Pruning Out Dead Or Diseased Wood
In order to avoid insect and fungal problems, it is important to regularly prune out wood that is dead. Diseases and insects are attracted to dead branches on trees and shrubs, and once they have been established there, they will spread into live and healthy wood. If allowed to remain, these pests will weaken the tree, allowing other insects and disease to become established. Eventually the tree will die of one or many of these causes.
It is important to use tools that are sharp, as dull tools will make an uneven cut which will lead to tissue at the site of the cut dying, leaving it open to infection.
It is also important to use tools that are sterilized, since fungi can very quickly colonize dead wood, even though it may not appear to be infected, it is very likely to be. Fungi are easily spread by contact, so dipping your tools in a sterilizing solution between every cut will prevent the possible spread of disease. We recommend a mixture of one part Bleach or Javex to nine parts water.
When pruning out dead wood as well as diseased wood, it is important that the cut be made four to six inches into live and healthy looking wood. This will ensure that all dead and dying wood is removed. If the cut is made too close to the infected wood, or dying wood, then the problem will likely reoccur. To find the point where the dead wood ends and the live wood begins; move back along the branch making nicks in the bark until the wood is green. If the bark has no green inside, then the wood is dead.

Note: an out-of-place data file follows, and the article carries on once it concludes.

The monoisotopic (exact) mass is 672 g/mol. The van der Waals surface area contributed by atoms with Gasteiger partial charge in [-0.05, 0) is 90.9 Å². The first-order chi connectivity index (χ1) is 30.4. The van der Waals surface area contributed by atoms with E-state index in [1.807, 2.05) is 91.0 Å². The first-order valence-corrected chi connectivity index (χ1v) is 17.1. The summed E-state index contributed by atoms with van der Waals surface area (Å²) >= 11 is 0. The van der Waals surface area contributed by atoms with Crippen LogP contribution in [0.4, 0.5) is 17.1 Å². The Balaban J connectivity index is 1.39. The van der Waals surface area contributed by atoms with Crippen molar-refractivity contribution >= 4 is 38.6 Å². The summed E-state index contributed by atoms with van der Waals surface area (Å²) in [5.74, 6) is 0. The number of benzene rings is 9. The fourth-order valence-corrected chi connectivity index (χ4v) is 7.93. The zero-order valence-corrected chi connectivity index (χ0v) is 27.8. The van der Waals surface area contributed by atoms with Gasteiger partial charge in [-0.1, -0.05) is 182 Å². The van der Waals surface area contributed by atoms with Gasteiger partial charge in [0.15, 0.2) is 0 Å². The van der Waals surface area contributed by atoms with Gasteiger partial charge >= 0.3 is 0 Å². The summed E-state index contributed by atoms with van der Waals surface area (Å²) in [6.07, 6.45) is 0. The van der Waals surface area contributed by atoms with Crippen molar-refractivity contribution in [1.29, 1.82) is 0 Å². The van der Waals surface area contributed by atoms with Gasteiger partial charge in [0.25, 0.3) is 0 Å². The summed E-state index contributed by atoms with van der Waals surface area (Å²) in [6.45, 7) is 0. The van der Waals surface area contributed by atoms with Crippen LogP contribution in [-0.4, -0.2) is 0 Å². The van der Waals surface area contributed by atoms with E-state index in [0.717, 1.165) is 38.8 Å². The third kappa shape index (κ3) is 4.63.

When pruning a branch or twig, it is important to cut correctly. In the case of pruning smaller twigs and branches, always move back along the wood to the nearest bud or branch. The cut should be made not more than ¼ inch from the bud, as cuts too far away cause dieback. Anything too close will damage the bud, or allow disease spores to enter it. Slant the cut away from the bud or branch, to prevent water from accumulating on the bud.
When pruning out large branches, more than one cut is needed. First, make a partial cut on the bottom of the branch a few inches away from the branches origin. Next, make a second cut on the top of the branch a few inches beyond your first cut, this second cut should be complete, allowing the branch to fall. The undercut that was made will prevent the bark from stripping beyond that point. Around the base of the branch, where it joins the trunk of the tree, or the main branch, there is a ring of tissue made up of the branch collar and the branch bark ridge. The cut should be made outside of this ring. If the bark ring and the branch collar are cut, the wound will close more slowly, and if the cut is too far away from this ring, a stump is left and this tissue usually dies. Now you may make the final cut, which should be close to the trunk, but not into the branch collar.
By Dr. Bill Paton and Laura Tilley